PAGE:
What is the easiest way to satisfy this fire extinguishing requirement?

Discussion in 'Class Societies' started by ldigas, Jan 17, 2012.

  1. ldigas
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    ldigas Senior Member

    [GL 3-G-1.8.] Craft with a length of 15m or more are to be provided with a water fire extinguishing installation ...

    I never recall (on boats of just a bit above that size, say to 20m) seeing anything regarding fire extinguishing, apart from traditional CO2 bottles.

    How is this requirement usually satisfied? I mean, what is the easiest system to install that will satisfy that requirement?


    A plastic hose connected to a bilge pump? (guessing off the top of my head here)
     
  2. gonzo
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    gonzo Senior Member

    A plastic hose will not satisfy the requirement. A regular fire hose will. A bilge pump takes water from the bilge so will not work either. You need a high pressure, high volume pump connected to a through-hull fitting to supply it with water.
     
  3. ldigas
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    ldigas Senior Member

    I know, but this is a boat of 15.8m which has been lengthened from a 14.8m boat (don't ask). They used to have 2 CO2 bottles, and now the inspector is bugging them over that pump ("classification society inspector" <- is there a better term for this in english?).

    I don't even know where they could install it (space is limited) so that it could be reachable. That is why I'm asking for workarounds, so to put it.
    From what I read in the rules, a bilge pump can be used for this purpose (reversible, I guess?).
     
  4. gonzo
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    gonzo Senior Member

    A bilge pump won't probably have the pressure or volume to satisfy the rule. A temporary water pickup, like a hose off the side, may work.
     
  5. ldigas
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    ldigas Senior Member

    Sigh ... it looks the easiest way in the end will be to install a small pump after all.

    Hose off the side ... they have a rather large freeboard, I don't think the bilge pump would be able to "take it".

    Do you perhaps know what kind of pumps are installed for that purpose? I see nothing in the Vetus catalogue, under "fire protection pumps" or anything similar ("high pressure pumps" also nothing)?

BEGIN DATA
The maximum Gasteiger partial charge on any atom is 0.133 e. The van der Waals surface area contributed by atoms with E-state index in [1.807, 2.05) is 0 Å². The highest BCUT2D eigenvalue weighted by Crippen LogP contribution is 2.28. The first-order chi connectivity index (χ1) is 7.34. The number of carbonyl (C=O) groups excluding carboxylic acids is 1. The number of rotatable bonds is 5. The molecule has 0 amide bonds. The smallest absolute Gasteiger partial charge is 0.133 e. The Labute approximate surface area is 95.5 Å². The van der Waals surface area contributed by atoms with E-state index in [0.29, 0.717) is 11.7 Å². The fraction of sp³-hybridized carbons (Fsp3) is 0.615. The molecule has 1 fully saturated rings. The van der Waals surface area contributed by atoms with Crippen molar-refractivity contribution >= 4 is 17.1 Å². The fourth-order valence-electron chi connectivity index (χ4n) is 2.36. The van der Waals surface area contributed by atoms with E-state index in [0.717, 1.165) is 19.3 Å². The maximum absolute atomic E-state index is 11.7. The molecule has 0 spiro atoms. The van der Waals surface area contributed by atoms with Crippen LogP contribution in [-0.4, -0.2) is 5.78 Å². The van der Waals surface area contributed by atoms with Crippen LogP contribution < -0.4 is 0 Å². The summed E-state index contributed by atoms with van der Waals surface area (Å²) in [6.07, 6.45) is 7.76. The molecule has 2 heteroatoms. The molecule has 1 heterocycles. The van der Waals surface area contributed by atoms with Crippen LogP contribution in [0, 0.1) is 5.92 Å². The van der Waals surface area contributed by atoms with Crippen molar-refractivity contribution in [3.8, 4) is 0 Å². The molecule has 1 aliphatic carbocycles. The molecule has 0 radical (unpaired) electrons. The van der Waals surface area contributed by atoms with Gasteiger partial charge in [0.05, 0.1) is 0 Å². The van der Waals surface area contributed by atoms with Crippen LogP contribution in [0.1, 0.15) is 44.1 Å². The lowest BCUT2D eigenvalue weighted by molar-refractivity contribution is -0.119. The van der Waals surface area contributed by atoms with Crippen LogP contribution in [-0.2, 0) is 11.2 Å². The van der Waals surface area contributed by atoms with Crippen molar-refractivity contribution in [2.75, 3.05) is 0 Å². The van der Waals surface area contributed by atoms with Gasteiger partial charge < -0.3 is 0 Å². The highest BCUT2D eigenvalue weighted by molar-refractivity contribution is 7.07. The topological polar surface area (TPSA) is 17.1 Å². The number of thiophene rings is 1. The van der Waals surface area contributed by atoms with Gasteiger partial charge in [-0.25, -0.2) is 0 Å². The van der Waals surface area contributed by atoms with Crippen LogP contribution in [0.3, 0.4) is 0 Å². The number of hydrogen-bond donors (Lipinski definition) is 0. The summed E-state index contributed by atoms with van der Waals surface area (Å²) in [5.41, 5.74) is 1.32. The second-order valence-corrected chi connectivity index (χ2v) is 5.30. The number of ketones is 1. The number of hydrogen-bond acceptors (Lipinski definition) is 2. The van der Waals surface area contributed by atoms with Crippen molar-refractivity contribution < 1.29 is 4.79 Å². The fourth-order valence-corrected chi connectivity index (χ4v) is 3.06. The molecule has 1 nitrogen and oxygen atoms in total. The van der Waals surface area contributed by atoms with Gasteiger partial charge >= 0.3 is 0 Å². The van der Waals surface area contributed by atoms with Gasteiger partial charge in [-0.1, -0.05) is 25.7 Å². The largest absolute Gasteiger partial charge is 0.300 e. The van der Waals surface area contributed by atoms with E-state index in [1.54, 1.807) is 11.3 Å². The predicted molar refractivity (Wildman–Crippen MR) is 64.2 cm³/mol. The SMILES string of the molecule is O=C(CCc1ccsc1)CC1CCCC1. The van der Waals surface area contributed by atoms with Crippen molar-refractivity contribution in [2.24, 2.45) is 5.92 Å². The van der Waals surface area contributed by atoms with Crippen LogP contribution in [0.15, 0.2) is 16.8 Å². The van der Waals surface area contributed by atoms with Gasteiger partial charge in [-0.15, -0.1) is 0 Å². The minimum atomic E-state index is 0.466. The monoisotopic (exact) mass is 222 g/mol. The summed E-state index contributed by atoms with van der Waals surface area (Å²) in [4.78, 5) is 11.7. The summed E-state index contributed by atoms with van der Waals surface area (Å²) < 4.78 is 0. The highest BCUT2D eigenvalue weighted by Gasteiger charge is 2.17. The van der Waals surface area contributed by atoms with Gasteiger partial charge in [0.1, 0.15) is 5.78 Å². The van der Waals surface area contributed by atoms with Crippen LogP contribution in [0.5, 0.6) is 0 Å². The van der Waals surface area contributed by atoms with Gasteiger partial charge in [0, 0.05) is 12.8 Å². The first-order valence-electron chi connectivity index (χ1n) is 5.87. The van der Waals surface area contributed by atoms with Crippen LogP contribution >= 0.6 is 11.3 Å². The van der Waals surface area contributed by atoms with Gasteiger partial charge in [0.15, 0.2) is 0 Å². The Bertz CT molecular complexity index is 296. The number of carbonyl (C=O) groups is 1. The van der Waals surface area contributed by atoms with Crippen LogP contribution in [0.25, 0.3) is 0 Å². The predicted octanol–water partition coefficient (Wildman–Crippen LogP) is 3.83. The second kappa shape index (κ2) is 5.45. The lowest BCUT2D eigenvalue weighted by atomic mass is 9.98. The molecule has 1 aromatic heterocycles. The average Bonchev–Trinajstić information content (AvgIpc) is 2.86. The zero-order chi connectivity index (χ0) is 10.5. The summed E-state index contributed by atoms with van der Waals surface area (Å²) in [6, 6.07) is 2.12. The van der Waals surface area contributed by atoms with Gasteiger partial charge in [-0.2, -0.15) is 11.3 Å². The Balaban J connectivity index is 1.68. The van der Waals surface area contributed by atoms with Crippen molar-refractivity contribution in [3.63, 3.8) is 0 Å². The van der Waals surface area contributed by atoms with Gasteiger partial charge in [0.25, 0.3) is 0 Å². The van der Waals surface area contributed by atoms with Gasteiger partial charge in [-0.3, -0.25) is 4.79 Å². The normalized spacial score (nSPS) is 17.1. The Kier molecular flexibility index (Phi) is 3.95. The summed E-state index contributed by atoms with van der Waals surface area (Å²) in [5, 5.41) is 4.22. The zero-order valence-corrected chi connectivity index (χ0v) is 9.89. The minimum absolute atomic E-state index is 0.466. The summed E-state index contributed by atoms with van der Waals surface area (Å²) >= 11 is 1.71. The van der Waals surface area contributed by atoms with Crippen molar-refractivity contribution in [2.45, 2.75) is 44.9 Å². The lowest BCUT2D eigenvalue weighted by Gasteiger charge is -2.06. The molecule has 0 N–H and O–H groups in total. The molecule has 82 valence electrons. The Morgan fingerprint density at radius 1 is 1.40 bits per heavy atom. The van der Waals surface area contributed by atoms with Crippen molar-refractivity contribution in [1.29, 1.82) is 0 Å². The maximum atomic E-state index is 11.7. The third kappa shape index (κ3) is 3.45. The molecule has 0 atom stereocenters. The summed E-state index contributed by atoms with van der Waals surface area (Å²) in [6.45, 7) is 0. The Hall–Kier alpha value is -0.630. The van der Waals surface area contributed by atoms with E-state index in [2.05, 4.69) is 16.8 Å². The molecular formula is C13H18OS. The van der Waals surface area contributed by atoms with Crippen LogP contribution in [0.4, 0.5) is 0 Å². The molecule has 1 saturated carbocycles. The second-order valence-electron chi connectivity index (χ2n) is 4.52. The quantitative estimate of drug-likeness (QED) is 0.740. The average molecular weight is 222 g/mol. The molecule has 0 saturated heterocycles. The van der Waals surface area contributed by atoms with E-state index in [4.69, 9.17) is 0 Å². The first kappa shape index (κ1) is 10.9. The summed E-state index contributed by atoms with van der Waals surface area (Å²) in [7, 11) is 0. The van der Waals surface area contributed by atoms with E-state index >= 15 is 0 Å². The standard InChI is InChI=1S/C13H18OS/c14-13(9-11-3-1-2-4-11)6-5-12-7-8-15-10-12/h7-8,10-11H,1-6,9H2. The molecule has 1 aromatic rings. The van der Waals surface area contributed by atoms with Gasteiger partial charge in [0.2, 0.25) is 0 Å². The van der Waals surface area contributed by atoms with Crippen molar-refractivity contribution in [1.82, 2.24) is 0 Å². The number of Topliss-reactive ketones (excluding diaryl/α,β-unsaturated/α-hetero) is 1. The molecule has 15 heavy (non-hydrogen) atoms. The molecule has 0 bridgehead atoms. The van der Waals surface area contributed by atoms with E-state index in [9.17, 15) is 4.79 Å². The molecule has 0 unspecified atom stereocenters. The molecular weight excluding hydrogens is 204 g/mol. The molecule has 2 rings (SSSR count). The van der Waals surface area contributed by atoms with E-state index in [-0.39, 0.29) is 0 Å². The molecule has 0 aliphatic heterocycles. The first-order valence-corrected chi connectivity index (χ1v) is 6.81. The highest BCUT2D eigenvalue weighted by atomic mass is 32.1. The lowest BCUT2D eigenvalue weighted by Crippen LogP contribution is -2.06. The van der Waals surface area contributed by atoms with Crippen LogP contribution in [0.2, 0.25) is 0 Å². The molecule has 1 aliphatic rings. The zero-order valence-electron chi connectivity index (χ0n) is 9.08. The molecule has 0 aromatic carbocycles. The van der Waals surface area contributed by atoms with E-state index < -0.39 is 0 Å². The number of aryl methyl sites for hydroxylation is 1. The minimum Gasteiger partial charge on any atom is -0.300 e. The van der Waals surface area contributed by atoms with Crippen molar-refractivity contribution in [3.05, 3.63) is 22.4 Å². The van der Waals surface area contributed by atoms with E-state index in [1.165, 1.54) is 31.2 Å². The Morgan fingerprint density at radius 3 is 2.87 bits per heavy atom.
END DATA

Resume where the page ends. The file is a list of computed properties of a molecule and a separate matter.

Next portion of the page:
6. michael pierzga
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    michael pierzga Senior Member

    A Steimel type KB twin chamber centrifugal pump is widely used on yachts.. One chamber is used for raw water cooling the engine , one chamber is avaible for water pumping. Its a 3000 euro pump. Better get approval for fire fighting before purchase. Engine driven pumps for firefighting are poor seamanship. http://www.steimel.com/download/prospekte/pumpen_en.pdf
     
  7. ldigas
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    ldigas Senior Member

    I'm hoping for some cheaper solution. They already have everything on board (including the bilges); just missing this piece. Are there some small high pressure pumps available perhaps, that would be *just enough* to satisfy this?

    Do you know perhaps?
     
  8. Submarine Tom

    Submarine Tom Previous Member

    What about simply asking the inspector?

    -Tom
     
  9. ldigas
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    ldigas Senior Member

    The project's finished, even the reconstruction is almost finished ... aparently someone just overlooked this detail.

    I could ask the inspector, but I don't know the fella, and the boat is some 500km away ... I was just asked to think of some simple (read: cheap) solution/workaround around this, that would just satisfy this.
    I don't think the inspector will put much trouble on it, but he wants *something* to be there.
     
  10. michael pierzga
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    michael pierzga Senior Member

    The typical fire pump for a yacht is a small diesel engined portable. They are not cheap but they are what is required to make inspection.
     
  11. Stumble
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    Stumble Senior Member

    You might want to think about a dewatering pump like http://www.waterpumpsdirect.com/Champion-65525-Water-Pump/p6945.html I don't know what your flow rate requirements are, but this type of pump is also commonly carried for emergency bilge pumping, and can do double duty as a fire pump. It just depends on where you put the inlet hose.
     
  12. powerabout
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    powerabout Senior Member

    just get ABS or DNV class and you wont have to worry
     
  13. gonzo
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    gonzo Senior Member

    Dewatering pumps don't have enough head for a firefighting pump. We all want cheap, but there is minimum cost for every piece of equipment. What is the flow and pressure at what head you are required?
     
  14. hoytedow
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    hoytedow Carbon Based Life Form


  15. ldigas
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    ldigas Senior Member

    That looks like an okey solution; I'll recommend they try to find something like that. Probably could find a cheaper model in this part of the world, if they tried.

    @gonzo - couldn't say. Will return home for the weekend, and then look at the numbers. I'm on a trip right now, and don't have my work laptop with me (and I'm very happy about that :))
     
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